federal reserve

Fed likely to pump brakes a little more?

The nation's unemployment rate is expected to top the agenda at this week's huddle of the Federal Reserve's monetary policymaking panel.

But don't expect more positive economic news since the April meeting of the Federal Open Market Committee to drastically shake up its strategy of tapering economic stimulus or to provide more details on when it plans to raise interest rates.

"The economy seems to be performing as they had pretty much anticipated, so they won't feel there's a need to surprise the markets at this point," says Lynn Reaser, chief economist at Point Loma Nazarene University in San Diego.

New Fed board members

A few new faces will be seated at the table at this month's two-day meeting June 17 and 18.

Stanley Fischer, former Bank of Israel governor, was confirmed in May by the Senate to the Federal Reserve Board of Governors. In a later vote, he was confirmed last week as the board's vice chairman.

Janet Yellen and Stanley Fischer © United States Government Work

Fed Chair Janet Yellen congratulates Stanley Fischer, recently confirmed to the Federal Reserve Board of Governors.

Lael Brainard, a former top diplomat of the Treasury Department, also was confirmed to the board of governors last week, as was Jerome Powell, who has been on the board since 2012 and was up for a new term. With these confirmations, the Fed's board still will be down two board members.

Meanwhile, Loretta Mester will become an FOMC voting member as she takes over this month for Sandra Pianalto as president of the Federal Reserve Bank of Cleveland.

Reaser says Fischer and Brainard will bring a great focus on international dynamics to the group. She says Fischer "clearly has a lot of weight," but adds that Fischer and Brainard will likely support Fed Chair Janet Yellen.

Mester "is likely to continue Cleveland tradition of being somewhat more hawkish," Reaser says, saying that Cleveland Fed governors have tended to be more worried about long-term inflation risk. But Reaser doubts Mester will go against consensus early in her term.

Raymond Stone, managing director of the economic research firm Stone & McCarthy Research Associates, says the FOMC members "are not miles apart, but they're not all identical in their thinking, and that's a good thing." As the Fed moves closer to finishing tapering and raises interest rates, "the differences of opinion may become a little more pronounced," he says.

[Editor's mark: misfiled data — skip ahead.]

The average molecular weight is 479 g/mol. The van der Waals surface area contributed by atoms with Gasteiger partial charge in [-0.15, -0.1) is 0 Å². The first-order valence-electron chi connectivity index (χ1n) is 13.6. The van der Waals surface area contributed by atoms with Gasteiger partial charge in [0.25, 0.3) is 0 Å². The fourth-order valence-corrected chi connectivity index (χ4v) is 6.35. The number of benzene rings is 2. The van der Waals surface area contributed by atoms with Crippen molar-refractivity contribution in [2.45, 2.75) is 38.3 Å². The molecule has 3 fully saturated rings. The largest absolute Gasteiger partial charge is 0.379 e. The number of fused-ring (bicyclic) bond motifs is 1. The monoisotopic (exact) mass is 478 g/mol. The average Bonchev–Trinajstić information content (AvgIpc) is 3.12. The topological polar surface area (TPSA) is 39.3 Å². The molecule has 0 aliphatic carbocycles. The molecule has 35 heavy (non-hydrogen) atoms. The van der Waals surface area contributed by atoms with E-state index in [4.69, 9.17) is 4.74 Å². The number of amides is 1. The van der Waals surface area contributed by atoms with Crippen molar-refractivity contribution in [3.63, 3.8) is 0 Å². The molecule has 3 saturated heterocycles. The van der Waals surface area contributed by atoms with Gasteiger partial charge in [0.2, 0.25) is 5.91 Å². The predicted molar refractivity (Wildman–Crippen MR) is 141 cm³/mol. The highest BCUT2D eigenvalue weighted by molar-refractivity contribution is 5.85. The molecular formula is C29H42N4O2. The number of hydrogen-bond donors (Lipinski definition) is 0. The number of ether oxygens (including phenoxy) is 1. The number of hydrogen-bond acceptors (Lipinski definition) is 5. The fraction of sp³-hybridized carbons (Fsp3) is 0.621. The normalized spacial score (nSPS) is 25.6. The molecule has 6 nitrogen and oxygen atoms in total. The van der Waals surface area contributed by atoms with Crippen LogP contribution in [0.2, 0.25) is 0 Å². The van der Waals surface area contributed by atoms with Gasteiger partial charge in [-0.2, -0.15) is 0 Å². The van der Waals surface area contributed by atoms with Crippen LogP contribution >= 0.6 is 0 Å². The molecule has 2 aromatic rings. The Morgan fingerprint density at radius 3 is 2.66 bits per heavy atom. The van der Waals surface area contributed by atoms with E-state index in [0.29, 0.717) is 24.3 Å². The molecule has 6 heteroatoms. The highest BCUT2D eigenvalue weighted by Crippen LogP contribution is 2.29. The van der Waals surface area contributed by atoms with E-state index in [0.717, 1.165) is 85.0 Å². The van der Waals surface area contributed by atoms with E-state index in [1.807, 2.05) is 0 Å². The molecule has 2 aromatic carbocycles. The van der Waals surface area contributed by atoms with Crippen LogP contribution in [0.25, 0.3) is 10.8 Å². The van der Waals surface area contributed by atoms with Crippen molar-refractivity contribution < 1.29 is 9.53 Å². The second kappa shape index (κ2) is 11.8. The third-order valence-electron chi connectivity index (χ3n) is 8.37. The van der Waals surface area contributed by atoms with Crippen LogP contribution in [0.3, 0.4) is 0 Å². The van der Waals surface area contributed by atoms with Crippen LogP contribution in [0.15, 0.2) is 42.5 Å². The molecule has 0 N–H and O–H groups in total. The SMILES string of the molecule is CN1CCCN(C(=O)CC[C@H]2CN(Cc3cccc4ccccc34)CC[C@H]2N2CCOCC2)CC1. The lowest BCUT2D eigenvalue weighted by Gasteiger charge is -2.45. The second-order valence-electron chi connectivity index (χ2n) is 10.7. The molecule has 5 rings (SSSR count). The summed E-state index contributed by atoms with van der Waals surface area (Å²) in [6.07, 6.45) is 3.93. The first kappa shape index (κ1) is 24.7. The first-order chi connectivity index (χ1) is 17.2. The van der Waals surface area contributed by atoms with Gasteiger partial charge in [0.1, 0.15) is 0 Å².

Eyeing the economic outlook

Members will focus on the nation's unemployment rate as it reviews the economic outlook. Reaser thinks FOMC members will forecast about a 3 percent growth in the second half of 2014. But beyond that, it's less certain, given business uncertainty and an unwillingness to invest.

"It's likely we will conclude we are on a good growth track," she says.

"Overall, the view is likely to be fairly upbeat about the economy and show confidence inflation is fairly in check -- not too cold, not too hot," Reaser says. "And the labor market is improving, but we're a ways away from what one would consider full health, despite the recent drop in the unemployment rate."

What to do about unemployment

Stone says FOMC members will likely "scratch their heads" and lower the target unemployment rate for the year, given that May's rate of 6.3 percent is already in the targeted range.

He says there may be some debate about how exactly to measure the size of the labor force.

Stone says Yellen has taken a broader look at unemployment, pointing to the large group of long-term unemployed as a sign of slack in the labor market that will continue to keep a lid on wage increases.

However, others -- notably Princeton University economist Alan Krueger -- have suggested that the long-term unemployed are on the fringes of the labor force, and that a better predictor of growth and inflation would be short-term unemployment.

In short, the question is whether more of the long-term unemployed will find jobs as the economy improves, or whether most will stay on the margins, falling in and out of the workforce and not making much of an impact on wages.

"There will be a little of a lining up of how people interpret the various employment metrics," Stone says.

Tapering to continue

In the meantime, the FOMC is likely to continue on its scheduled path with another $10 billion taper in asset purchases.

The Fed has gone through three rounds of so-called "quantitative easing" in an attempt to stimulate the economy, buying up assets in order to pump money into the economy and keep interest rates low.

As the economic outlook began to improve, the Fed in December announced it would reduce its monthly bond purchases by $10 billion to $75 billion. In January, it pulled back by another $10 billion. In March and April, that trend continued.

If it stays on that course, the taper could end between October and December, says Stone, director of Stone & McCarthy Research. He says the FOMC may at some point want to give more guidance to when the asset purchases will end, "especially as they get to the end of it."

But Reaser says she doesn't expect the group to offer more detailed, forward-looking guidance on either the asset purchases or its plan to increase interest rates.

"The forward guidance will again be trying to continue to communicate to markets that the tapering process, once it ends, will not trigger an immediate rate increase. It would be delayed for some time," Reaser says.

This week, she says, FOMC members probably will stay the course, but "they certainly will leave the door open for changes in strategy, should the economy not behave as they expect."

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